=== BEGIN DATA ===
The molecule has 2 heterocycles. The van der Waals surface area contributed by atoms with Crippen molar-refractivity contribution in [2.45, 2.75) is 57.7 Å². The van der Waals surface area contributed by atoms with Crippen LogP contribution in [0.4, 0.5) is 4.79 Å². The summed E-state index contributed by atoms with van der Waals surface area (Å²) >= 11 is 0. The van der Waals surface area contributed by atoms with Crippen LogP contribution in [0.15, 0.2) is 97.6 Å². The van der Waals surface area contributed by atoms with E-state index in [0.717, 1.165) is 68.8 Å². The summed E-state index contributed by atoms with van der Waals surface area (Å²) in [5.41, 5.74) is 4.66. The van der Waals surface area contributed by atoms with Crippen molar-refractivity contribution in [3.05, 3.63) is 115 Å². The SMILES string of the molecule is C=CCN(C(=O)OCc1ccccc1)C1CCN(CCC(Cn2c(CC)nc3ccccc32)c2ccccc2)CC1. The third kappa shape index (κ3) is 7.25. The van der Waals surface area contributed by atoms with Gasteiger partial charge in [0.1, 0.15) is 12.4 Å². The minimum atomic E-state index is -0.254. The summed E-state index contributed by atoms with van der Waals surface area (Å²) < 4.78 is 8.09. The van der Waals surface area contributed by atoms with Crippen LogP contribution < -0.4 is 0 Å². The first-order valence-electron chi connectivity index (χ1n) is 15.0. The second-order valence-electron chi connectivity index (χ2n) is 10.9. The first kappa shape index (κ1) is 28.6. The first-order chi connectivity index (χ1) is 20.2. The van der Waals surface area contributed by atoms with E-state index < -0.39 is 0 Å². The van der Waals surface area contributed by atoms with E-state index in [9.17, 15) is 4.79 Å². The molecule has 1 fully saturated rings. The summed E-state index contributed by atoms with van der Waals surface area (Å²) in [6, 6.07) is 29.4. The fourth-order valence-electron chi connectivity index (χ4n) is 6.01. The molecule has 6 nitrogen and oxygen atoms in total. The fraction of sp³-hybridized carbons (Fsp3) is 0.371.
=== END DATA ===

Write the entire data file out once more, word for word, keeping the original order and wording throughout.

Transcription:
The molecule has 2 heterocycles. The van der Waals surface area contributed by atoms with Crippen molar-refractivity contribution in [2.45, 2.75) is 57.7 Å². The van der Waals surface area contributed by atoms with Crippen LogP contribution in [0.4, 0.5) is 4.79 Å². The summed E-state index contributed by atoms with van der Waals surface area (Å²) >= 11 is 0. The van der Waals surface area contributed by atoms with Crippen LogP contribution in [0.15, 0.2) is 97.6 Å². The van der Waals surface area contributed by atoms with E-state index in [0.717, 1.165) is 68.8 Å². The summed E-state index contributed by atoms with van der Waals surface area (Å²) in [5.41, 5.74) is 4.66. The van der Waals surface area contributed by atoms with Crippen molar-refractivity contribution in [3.05, 3.63) is 115 Å². The SMILES string of the molecule is C=CCN(C(=O)OCc1ccccc1)C1CCN(CCC(Cn2c(CC)nc3ccccc32)c2ccccc2)CC1. The third kappa shape index (κ3) is 7.25. The van der Waals surface area contributed by atoms with Gasteiger partial charge in [0.1, 0.15) is 12.4 Å². The minimum atomic E-state index is -0.254. The summed E-state index contributed by atoms with van der Waals surface area (Å²) < 4.78 is 8.09. The van der Waals surface area contributed by atoms with Crippen LogP contribution < -0.4 is 0 Å². The first-order valence-electron chi connectivity index (χ1n) is 15.0. The second-order valence-electron chi connectivity index (χ2n) is 10.9. The first kappa shape index (κ1) is 28.6. The first-order chi connectivity index (χ1) is 20.2. The van der Waals surface area contributed by atoms with E-state index < -0.39 is 0 Å². The van der Waals surface area contributed by atoms with E-state index in [9.17, 15) is 4.79 Å². The molecule has 1 fully saturated rings. The summed E-state index contributed by atoms with van der Waals surface area (Å²) in [6, 6.07) is 29.4. The fourth-order valence-electron chi connectivity index (χ4n) is 6.01. The molecule has 6 nitrogen and oxygen atoms in total. The fraction of sp³-hybridized carbons (Fsp3) is 0.371.